Murray faces an unblocked defender off the edge, right in his throwing lane. He stares down this weakside comeback route and rather than using his eyes or another means to manipulate the defender out of his target line, he simply throws this route anyway with the defender in his path. He is lucky this throw is not intercepted.
One of the issues I found with Murray was that manipulating defenders was not as natural for him as it was with, say, Haskins. Often his ability to move defenders with his eyes or a pump fake was reliant upon scheme, and not feel. He’ll need to develop that part of his game as he grows into a pro QB.
Haskins had an opportunity to return home (having played his high school football in the Maryland suburbs of Washington, D.C.) and take over as Washington’s starting quarterback. But those plans were derailed this week when Jay Gruden named veteran passer Case Keenum Washington’s Week 1 starter. So far, Haskins has shown in the NFL what we saw from his one year at the reins of Ohio State’s offense: Flashes of potential but moments that leave you underwhelmed.
We’ll start with the bad throw, from Washington’s game against Atlanta:
Here the offense runs a red zone concept designed to get the receiver in the flat open, and that is exactly what happens. Everything from the snap to the throw by the quarterback is well-executed. Haskins makes an anticipation throw, he speeds up his process because things happen faster in the red zone, and he makes the right read.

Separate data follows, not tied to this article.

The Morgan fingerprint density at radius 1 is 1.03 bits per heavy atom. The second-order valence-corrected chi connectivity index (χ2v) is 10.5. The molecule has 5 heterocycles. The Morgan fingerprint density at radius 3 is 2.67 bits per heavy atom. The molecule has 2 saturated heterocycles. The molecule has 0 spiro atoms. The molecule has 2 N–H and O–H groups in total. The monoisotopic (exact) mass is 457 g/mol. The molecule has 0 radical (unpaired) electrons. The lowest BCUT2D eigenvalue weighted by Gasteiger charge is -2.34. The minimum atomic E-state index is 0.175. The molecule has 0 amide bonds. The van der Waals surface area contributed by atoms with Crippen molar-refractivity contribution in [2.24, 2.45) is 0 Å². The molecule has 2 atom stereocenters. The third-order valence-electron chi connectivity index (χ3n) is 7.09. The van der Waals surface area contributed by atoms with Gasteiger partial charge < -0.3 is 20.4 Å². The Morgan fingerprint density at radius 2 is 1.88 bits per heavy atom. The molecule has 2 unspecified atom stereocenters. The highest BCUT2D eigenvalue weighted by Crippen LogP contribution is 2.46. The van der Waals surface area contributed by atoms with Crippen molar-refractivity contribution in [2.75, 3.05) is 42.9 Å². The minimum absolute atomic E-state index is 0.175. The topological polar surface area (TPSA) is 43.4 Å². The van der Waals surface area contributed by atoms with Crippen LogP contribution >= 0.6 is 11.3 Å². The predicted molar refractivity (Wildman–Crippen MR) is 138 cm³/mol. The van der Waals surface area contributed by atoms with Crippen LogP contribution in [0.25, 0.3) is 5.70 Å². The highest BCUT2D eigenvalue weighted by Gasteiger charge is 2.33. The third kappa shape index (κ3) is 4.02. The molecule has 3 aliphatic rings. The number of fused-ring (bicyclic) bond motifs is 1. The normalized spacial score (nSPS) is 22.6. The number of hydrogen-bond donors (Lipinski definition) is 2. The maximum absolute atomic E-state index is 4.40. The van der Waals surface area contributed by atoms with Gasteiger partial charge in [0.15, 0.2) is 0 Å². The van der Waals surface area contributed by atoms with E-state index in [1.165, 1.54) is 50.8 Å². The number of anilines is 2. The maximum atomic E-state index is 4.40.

But then there is the throw itself. His footwork is off, he steps well left of the target line and Washington misses a chance for points. As we often saw with him on film, everything is great, until the throw.
But then he bounces back on his next passing attempt and delivers this dime:
Here Haskins shows great placement and a great read on this vertical route along the right side. To make this throw — especially after the miss he had on the previous drive, shows both mental toughness as well as the potential he brings to the Washington roster.
There was a school of thought that the Giants might address other needs with their two first round selections, and then address quarterback sometime on Day 2. Lock was a quarterback that was surprisingly available not just at Pick 17 when they selected Dexter Lawerence, but also at Pick 30 when the Giants moved back into the first round to draft cornerback Deandre Baker.
Lock’s preseason has been marked by his new head coach declaring that he “is not ready” and “has a long way to go,” as well as a thumb injury that has placed at least the start of the regular season in jeopardy. But he still shows flashes, like he did on this corner route against the Seattle Seahawks: